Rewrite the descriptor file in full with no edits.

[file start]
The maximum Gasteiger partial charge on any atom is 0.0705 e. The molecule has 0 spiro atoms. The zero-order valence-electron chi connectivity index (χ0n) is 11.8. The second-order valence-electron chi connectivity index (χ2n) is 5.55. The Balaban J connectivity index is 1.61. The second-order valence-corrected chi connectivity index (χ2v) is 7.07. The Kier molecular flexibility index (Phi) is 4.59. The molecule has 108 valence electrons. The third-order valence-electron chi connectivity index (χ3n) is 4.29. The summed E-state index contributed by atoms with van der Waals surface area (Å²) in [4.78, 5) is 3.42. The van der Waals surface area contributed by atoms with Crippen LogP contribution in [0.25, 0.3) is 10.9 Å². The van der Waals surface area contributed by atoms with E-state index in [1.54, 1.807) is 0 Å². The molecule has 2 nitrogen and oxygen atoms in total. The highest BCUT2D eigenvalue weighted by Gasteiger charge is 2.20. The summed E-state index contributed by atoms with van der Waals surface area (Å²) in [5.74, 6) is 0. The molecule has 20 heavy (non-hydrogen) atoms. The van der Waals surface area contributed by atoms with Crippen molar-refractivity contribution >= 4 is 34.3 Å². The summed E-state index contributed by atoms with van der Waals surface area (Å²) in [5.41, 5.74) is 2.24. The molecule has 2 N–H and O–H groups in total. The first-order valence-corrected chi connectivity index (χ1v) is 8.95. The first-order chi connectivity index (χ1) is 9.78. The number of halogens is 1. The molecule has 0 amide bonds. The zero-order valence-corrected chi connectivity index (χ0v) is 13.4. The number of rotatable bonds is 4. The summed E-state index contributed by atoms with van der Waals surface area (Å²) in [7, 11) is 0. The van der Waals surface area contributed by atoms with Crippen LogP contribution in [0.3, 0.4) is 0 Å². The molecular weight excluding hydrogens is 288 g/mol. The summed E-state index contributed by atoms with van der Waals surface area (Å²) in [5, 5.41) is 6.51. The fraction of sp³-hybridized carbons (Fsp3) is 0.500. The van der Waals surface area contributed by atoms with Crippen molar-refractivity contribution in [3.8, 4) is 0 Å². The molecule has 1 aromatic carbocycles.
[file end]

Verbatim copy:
The maximum Gasteiger partial charge on any atom is 0.0705 e. The molecule has 0 spiro atoms. The zero-order valence-electron chi connectivity index (χ0n) is 11.8. The second-order valence-electron chi connectivity index (χ2n) is 5.55. The Balaban J connectivity index is 1.61. The second-order valence-corrected chi connectivity index (χ2v) is 7.07. The Kier molecular flexibility index (Phi) is 4.59. The molecule has 108 valence electrons. The third-order valence-electron chi connectivity index (χ3n) is 4.29. The summed E-state index contributed by atoms with van der Waals surface area (Å²) in [4.78, 5) is 3.42. The van der Waals surface area contributed by atoms with Crippen LogP contribution in [0.25, 0.3) is 10.9 Å². The van der Waals surface area contributed by atoms with E-state index in [1.54, 1.807) is 0 Å². The molecule has 2 nitrogen and oxygen atoms in total. The highest BCUT2D eigenvalue weighted by Gasteiger charge is 2.20. The summed E-state index contributed by atoms with van der Waals surface area (Å²) in [5.74, 6) is 0. The molecule has 20 heavy (non-hydrogen) atoms. The van der Waals surface area contributed by atoms with Crippen molar-refractivity contribution >= 4 is 34.3 Å². The summed E-state index contributed by atoms with van der Waals surface area (Å²) in [5.41, 5.74) is 2.24. The molecule has 2 N–H and O–H groups in total. The first-order valence-corrected chi connectivity index (χ1v) is 8.95. The first-order chi connectivity index (χ1) is 9.78. The number of halogens is 1. The molecule has 0 amide bonds. The zero-order valence-corrected chi connectivity index (χ0v) is 13.4. The number of rotatable bonds is 4. The summed E-state index contributed by atoms with van der Waals surface area (Å²) in [7, 11) is 0. The van der Waals surface area contributed by atoms with Crippen LogP contribution in [0.3, 0.4) is 0 Å². The molecular weight excluding hydrogens is 288 g/mol. The summed E-state index contributed by atoms with van der Waals surface area (Å²) in [5, 5.41) is 6.51. The fraction of sp³-hybridized carbons (Fsp3) is 0.500. The van der Waals surface area contributed by atoms with Crippen molar-refractivity contribution in [3.8, 4) is 0 Å². The molecule has 1 aromatic carbocycles.